The code inside each file is wrapped in such a way that, when the file is loaded in browser, it doesn’t execute the code immediately. Instead, it just adds some function that executes the file code to the test loader’s cache. Tests and dependent files are loaded from wallaby setup function, by calling __moduleBundler.loadTests(), and then executed.

Entry patterns

By default wallaby.js uses your tests as entry points for Browserify compilation. The rest of files are just require-ed from test files.

If you would like to load other files into the test sandbox without having to require them, you may just specify those files in your files list with load: true (default) flag. These files will just be loaded into the sandbox via script tags.

Sometimes you may also want to load some files that require other files, so they need to be compiled with Browserify. To support the scenario, wallabify has a configuration option called entry patterns, where you may specify all entry points for Browserify compilation done by wallaby.js. In this case, it will be your tests and those other files that you would like to load (and compile with Browserify) before your tests.

So, for example, if you have a fixture.js file that requires other files of your app and you would like it to be compiled by Browserify and loaded into the sandbox, then your wallaby config may look like:

var wallabify = require('wallabify');
var wallabyPostprocessor = wallabify({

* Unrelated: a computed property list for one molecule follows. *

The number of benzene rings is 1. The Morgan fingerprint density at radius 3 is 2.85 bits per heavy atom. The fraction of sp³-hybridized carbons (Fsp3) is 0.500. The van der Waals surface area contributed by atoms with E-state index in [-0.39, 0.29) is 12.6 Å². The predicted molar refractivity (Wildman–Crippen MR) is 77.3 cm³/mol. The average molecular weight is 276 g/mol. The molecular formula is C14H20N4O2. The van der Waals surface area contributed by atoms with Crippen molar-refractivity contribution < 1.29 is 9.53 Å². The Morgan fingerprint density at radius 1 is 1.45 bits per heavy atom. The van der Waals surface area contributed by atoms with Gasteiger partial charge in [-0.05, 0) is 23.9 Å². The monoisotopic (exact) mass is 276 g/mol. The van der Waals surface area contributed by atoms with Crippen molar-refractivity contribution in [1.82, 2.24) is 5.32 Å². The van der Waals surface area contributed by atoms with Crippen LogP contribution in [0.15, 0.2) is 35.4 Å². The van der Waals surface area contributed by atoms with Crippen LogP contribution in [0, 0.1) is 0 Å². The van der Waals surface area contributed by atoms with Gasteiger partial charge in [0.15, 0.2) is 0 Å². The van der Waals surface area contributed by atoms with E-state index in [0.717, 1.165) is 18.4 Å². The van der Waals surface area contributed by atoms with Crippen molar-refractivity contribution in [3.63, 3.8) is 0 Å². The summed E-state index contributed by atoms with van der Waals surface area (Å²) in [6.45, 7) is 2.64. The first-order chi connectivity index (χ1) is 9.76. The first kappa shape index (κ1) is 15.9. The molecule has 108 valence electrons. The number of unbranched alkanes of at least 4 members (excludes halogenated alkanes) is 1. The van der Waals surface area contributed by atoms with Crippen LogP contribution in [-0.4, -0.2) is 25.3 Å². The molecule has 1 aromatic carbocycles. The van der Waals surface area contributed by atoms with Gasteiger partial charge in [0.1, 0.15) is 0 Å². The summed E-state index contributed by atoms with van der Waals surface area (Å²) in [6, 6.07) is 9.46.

entryPatterns: [
                'fixture.js',
                'src/**/*.spec.js'
                ]
});

return {
        files: [
            // test libraries (chai, sinon, sinon-chai)
            // NOTE that with npm >=3 the file structure may be different
            {pattern: 'node_modules/karma-sinon-chai/node_modules/chai/chai.js', instrument: false},
            {pattern: 'node_modules/karma-sinon-chai/node_modules/sinon/pkg/sinon.js', instrument: false},
            {pattern: 'node_modules/karma-sinon-chai/node_modules/sinon-chai/lib/sinon-chai.js', instrument: false},

            {pattern: 'src/**/*.js', load: false},
            {pattern: 'fixture.js', load: false},
            {pattern: 'src/**/*.spec.js', ignore: true}
        ],

        tests: [
            {pattern: 'src/**/*.spec.js', load: false}
        ],

        postprocessor: wallabyPostprocessor,

        // I'll assume that you are using ES6 and mocha
        compilers: {
            '**/*.js': wallaby.compilers.babel({
                 // babel options
                 // like `stage: n` for Babel 5.x or `presets: [...]` for Babel 6
                 // (no need to duplicate .babelrc, if you have it, it'll be automatically loaded)
            })
        },

        testFramework: 'mocha',

        setup: function () {
            window.expect = chai.expect;
            window.__moduleBundler.loadTests();
        }
    };

Please note, that if you are using default TypeScript compiler with entry patterns, you need to specify entry patterns with .js extension because the compiler is executed before the wallabify postprocessor and it renames compiled files by default.

Proxyquireify

If you’d like to use Proxyquireify with wallaby.js, click here to see how to do it.

More configuration examples

You may find a few projects with wallaby.js configuration for Browserify below.